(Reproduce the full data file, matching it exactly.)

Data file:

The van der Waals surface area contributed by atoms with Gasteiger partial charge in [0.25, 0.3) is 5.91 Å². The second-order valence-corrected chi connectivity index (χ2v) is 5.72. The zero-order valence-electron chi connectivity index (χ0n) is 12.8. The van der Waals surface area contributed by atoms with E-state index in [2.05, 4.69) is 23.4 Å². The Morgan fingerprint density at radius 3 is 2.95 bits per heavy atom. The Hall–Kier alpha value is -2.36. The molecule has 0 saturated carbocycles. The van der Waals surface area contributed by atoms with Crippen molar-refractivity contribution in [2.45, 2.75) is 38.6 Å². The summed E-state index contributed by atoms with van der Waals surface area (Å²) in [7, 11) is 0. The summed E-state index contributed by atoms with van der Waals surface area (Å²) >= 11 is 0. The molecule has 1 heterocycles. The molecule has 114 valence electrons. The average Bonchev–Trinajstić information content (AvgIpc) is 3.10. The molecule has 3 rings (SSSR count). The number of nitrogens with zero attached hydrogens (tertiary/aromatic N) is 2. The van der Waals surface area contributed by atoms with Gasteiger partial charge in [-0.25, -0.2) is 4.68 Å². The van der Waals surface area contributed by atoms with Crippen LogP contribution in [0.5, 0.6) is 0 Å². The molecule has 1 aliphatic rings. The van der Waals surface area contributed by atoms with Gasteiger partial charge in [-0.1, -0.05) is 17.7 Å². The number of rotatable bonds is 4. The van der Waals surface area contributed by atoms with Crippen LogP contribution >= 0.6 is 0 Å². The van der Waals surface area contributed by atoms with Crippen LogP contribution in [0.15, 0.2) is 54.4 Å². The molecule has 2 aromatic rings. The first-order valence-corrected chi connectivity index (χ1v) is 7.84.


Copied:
The van der Waals surface area contributed by atoms with Gasteiger partial charge in [0.25, 0.3) is 5.91 Å². The second-order valence-corrected chi connectivity index (χ2v) is 5.72. The zero-order valence-electron chi connectivity index (χ0n) is 12.8. The van der Waals surface area contributed by atoms with E-state index in [2.05, 4.69) is 23.4 Å². The Morgan fingerprint density at radius 3 is 2.95 bits per heavy atom. The Hall–Kier alpha value is -2.36. The molecule has 0 saturated carbocycles. The van der Waals surface area contributed by atoms with Crippen molar-refractivity contribution in [2.45, 2.75) is 38.6 Å². The summed E-state index contributed by atoms with van der Waals surface area (Å²) in [7, 11) is 0. The summed E-state index contributed by atoms with van der Waals surface area (Å²) >= 11 is 0. The molecule has 1 heterocycles. The molecule has 114 valence electrons. The average Bonchev–Trinajstić information content (AvgIpc) is 3.10. The molecule has 3 rings (SSSR count). The number of nitrogens with zero attached hydrogens (tertiary/aromatic N) is 2. The van der Waals surface area contributed by atoms with Gasteiger partial charge in [-0.25, -0.2) is 4.68 Å². The van der Waals surface area contributed by atoms with Crippen LogP contribution in [0.5, 0.6) is 0 Å². The molecule has 1 aliphatic rings. The van der Waals surface area contributed by atoms with Gasteiger partial charge in [-0.1, -0.05) is 17.7 Å². The number of rotatable bonds is 4. The van der Waals surface area contributed by atoms with Crippen LogP contribution >= 0.6 is 0 Å². The van der Waals surface area contributed by atoms with Crippen LogP contribution in [0.15, 0.2) is 54.4 Å². The molecule has 2 aromatic rings. The first-order valence-corrected chi connectivity index (χ1v) is 7.84.